The customer conundrum

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27 October 2016 | 0

Billy MacInnesEveryone reading this article is a customer. We all are. We’re all buying something from someone. But many of you are also likely to be selling things, such as products or services.

As customers, we’re likely to subscribe to the well-worn adage that we’re always right. And a lot of the time, we probably are.

But for those of you who sell stuff, it’s not as clear-cut as that. ‘The customer is always right’ may have become a widely accepted truism, but that doesn’t make it true. As with so many definitive statements, it’s not definitive at all.

A recent UK survey of more than 750 respondents by virtual assistant specialist ava found that 61% did not believe the customer was always right at all. And there are sound reasons for their scepticism.

For a start, there are those people who are always right even when they’re not. Trying to placate and appease them can be more trouble than it’s worth. In some instances, it might be better to let them take their business somewhere else, preferably a rival. Then there’s the amount of time and energy it takes to try and make an unhappy customer happy again. There are times, especially for smaller businesses, when the price of a customer’s happiness is just too much.

Benjamin Dyers, CEO of Powered Now, told ava: “If you run a small business then unreasonable customers are costly. The time needed to deal with an unreasonable customer is a cost most of us simply cannot contain – they are a distraction,” he argued. “It’s a tricky balance to get right, as there can never be an excuse for being rude to customers.”

Sometimes, the customer can be right and wrong. Chris Simpson, consultant with Business Doctors, put it succinctly when he told ava: “The customer is definitely not always right. In fact, they may be the wrong customer for the entire business. A lot of the time when we’re having conversations about whether the customer should be allowed to call the shots, it turns out the customer is entirely wrong for the business.” So, even if the customer is right, they can still be wrong for you.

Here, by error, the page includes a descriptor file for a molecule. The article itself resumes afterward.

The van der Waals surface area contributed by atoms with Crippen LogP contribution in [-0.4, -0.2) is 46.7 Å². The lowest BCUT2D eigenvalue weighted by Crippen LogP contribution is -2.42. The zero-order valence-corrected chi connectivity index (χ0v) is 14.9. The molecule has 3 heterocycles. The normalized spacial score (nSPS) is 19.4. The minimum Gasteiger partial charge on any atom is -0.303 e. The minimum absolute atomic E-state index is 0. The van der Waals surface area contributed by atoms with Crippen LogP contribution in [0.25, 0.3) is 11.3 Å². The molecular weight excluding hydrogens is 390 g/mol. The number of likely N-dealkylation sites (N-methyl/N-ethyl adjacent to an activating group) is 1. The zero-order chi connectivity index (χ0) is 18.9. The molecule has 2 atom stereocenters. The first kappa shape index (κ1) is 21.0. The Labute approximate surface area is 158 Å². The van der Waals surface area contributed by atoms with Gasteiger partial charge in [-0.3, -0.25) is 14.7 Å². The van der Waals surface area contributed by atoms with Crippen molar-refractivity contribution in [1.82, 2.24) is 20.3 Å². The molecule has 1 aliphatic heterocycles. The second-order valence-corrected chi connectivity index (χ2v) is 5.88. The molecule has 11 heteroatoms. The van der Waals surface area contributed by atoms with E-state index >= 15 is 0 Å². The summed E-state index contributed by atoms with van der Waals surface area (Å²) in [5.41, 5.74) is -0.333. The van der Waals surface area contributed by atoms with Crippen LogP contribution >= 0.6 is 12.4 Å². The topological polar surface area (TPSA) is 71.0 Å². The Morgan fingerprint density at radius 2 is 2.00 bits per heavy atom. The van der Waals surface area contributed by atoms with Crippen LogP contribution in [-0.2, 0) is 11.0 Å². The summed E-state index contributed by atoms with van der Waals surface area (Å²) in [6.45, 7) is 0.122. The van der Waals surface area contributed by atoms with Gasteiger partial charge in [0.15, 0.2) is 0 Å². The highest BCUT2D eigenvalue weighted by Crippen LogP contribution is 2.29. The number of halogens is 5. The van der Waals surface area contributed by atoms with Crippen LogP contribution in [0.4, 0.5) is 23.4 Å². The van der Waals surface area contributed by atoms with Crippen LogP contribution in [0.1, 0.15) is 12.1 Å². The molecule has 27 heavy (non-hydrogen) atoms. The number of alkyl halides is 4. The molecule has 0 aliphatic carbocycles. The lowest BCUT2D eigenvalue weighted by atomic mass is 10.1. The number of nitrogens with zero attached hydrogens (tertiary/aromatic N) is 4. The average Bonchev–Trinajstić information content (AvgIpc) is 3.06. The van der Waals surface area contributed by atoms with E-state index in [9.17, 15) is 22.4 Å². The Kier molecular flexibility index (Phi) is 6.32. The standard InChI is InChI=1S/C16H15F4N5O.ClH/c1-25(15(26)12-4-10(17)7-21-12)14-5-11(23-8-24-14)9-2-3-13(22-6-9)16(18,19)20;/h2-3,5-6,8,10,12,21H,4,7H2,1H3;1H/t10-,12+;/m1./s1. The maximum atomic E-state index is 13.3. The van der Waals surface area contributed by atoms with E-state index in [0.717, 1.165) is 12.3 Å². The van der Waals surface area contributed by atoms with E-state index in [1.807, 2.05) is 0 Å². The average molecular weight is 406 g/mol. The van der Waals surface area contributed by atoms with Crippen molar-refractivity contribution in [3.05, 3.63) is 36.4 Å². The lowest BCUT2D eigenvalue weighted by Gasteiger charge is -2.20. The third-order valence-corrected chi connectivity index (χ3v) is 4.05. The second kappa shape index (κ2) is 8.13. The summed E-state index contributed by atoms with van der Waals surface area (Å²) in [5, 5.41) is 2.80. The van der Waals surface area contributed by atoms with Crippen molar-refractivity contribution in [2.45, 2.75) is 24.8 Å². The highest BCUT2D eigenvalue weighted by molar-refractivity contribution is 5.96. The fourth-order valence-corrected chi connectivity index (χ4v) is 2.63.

The other point made by ava is that always siding with the customer can have a bad effect on staff morale. If the business and the managers always agree with customers, they can give the impression their employees aren’t valued. Employees who don’t feel valued are very likely to give an inferior customer service than those who are happy and feel appreciated by the company they work with.

This isn’t particularly revolutionary. After all, as customers, if we feel our custom is appreciated by the company providing us with a service or product, we’re likely to be much happier customers.

Trying to keep everybody happy, now that’s a bit more difficult. To quote another old adage, “you can’t please all the people all the time”. And there may well be times when you really shouldn’t want to. But if you can keep everyone happy most of the time, you’re probably on the right track.

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